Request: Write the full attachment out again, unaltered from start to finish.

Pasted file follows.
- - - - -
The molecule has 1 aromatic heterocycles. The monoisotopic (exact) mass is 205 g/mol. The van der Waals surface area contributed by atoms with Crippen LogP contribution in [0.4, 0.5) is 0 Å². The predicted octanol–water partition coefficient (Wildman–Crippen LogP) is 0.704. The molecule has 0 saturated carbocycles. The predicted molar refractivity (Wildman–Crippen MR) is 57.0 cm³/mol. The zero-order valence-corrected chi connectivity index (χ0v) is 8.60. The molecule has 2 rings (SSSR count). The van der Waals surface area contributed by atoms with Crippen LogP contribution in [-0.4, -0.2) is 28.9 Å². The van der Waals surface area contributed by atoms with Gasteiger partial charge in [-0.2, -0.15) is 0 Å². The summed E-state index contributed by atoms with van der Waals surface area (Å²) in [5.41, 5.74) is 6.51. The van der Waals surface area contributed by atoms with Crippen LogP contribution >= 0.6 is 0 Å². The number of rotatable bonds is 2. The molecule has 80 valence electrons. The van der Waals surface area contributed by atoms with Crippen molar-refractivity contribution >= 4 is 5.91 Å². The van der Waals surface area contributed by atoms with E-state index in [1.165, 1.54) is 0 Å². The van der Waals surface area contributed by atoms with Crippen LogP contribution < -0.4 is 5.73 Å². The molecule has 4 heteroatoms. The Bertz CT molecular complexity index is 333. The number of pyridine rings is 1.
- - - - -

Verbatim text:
The molecule has 1 aromatic heterocycles. The monoisotopic (exact) mass is 205 g/mol. The van der Waals surface area contributed by atoms with Crippen LogP contribution in [0.4, 0.5) is 0 Å². The predicted octanol–water partition coefficient (Wildman–Crippen LogP) is 0.704. The molecule has 0 saturated carbocycles. The predicted molar refractivity (Wildman–Crippen MR) is 57.0 cm³/mol. The zero-order valence-corrected chi connectivity index (χ0v) is 8.60. The molecule has 2 rings (SSSR count). The van der Waals surface area contributed by atoms with Crippen LogP contribution in [-0.4, -0.2) is 28.9 Å². The van der Waals surface area contributed by atoms with Gasteiger partial charge in [-0.2, -0.15) is 0 Å². The summed E-state index contributed by atoms with van der Waals surface area (Å²) in [5.41, 5.74) is 6.51. The van der Waals surface area contributed by atoms with Crippen LogP contribution >= 0.6 is 0 Å². The number of rotatable bonds is 2. The molecule has 80 valence electrons. The van der Waals surface area contributed by atoms with Crippen molar-refractivity contribution >= 4 is 5.91 Å². The van der Waals surface area contributed by atoms with E-state index in [1.165, 1.54) is 0 Å². The van der Waals surface area contributed by atoms with Crippen LogP contribution < -0.4 is 5.73 Å². The molecule has 4 heteroatoms. The Bertz CT molecular complexity index is 333. The number of pyridine rings is 1.